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Woodbridge Couple's Credit Destroyed by National Debt Relief

November 12, 2017

Talked Friday to a couple from Woodbridge, who came to see me because Tony got garnished, after "settling" their debts through National Debt Relief.  Tony, like many people around Woodbridge with a security clearance, was afraid of bankruptcy.  

 

People who say bankruptcy wrecks your clearance are completely wrong.  When your debts are discharged in bankruptcy, a court of law, established under the Constitution of the United States, has determined you can no long afford to pay your debts.  When you sign up for National Debt Relief, you take the law into your own hands, stop paying the debts you are legally obligated to pay and you hope they will work out a settlement.  Instead of dragging you into court, which the law allows them to do.

 

Approval by a judge? Take the law into your own hands?  Which sounds better to your FSO?

 

Claim your rights under the law?  Expect your creditors will NOT claim their rights under the law?  Which is more likely to work?  

 

(The National Debt Relief website says "There is a slight possibility that any creditor can sue you."  That's a lie. Any legitimate creditor can sue you. And a good chance that some of them will.)

 

Tony's agency is part of the Department of Homeland Security. Their policy is you can't work there if you have more than $10,000 in delinquent debt.  When he signed up for National Debt Relief, Tony had no delinquent debts.  Eight months later is all delinquent.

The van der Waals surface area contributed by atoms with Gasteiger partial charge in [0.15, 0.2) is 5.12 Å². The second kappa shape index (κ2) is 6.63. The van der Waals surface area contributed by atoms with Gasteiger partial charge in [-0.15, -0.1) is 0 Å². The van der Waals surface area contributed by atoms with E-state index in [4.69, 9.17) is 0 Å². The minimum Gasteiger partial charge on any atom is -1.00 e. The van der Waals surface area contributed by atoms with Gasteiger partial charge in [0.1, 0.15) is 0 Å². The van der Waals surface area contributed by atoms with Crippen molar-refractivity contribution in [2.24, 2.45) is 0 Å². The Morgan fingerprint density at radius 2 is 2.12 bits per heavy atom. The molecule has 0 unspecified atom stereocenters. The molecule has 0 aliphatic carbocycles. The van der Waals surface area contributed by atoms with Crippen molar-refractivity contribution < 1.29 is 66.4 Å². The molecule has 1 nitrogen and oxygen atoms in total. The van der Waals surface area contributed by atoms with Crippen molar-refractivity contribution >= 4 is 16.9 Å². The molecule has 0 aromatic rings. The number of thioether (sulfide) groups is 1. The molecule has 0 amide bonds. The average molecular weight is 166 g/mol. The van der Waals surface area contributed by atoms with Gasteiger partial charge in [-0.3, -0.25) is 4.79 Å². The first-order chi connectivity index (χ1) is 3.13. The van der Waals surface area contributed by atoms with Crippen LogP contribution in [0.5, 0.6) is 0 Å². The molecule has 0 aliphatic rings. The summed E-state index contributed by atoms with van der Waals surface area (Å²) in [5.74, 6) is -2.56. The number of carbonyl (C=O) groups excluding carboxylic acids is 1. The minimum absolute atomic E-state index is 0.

We decided Tony would go into a Chapter 13, a payment plan through the bankruptcy court.  Tony will pay off about a third of his debts over three years, and then the rest will be eliminated, discharged.  In Chapter 13 we have to get approval from the Judge that the payment represents all you can afford.  Sometimes the Judge squeezes pretty hard.

 

But compare Chapter 13 to debt settlement.  In Chapter 13, you need to persuade one person, the bankruptcy judge.  In debt settlement you have to persuade every single one of your creditors. If even one rejects the settlement and garnishes you, your plan is sunk.

 

Besides getting them all to agree to settlements, the creditors also have to all agree to wait their turn. Once a settlement is reached through National Debt Relief,  they start charging you their settlement fee. The other creditors need to wait patiently. The next creditor doesn't get anything until both the first creditor, and the settlement fee is paid. The third one gets nothing until the first two creditors are paid; and National Debt Relief collects their fee on the first two settlements.

 

In Chapter 13, when the Judge approves your payment plan, all the creditors are bound by what the court agrees to.

 

Which one gets you peace of mind?

 

 

 

 

 

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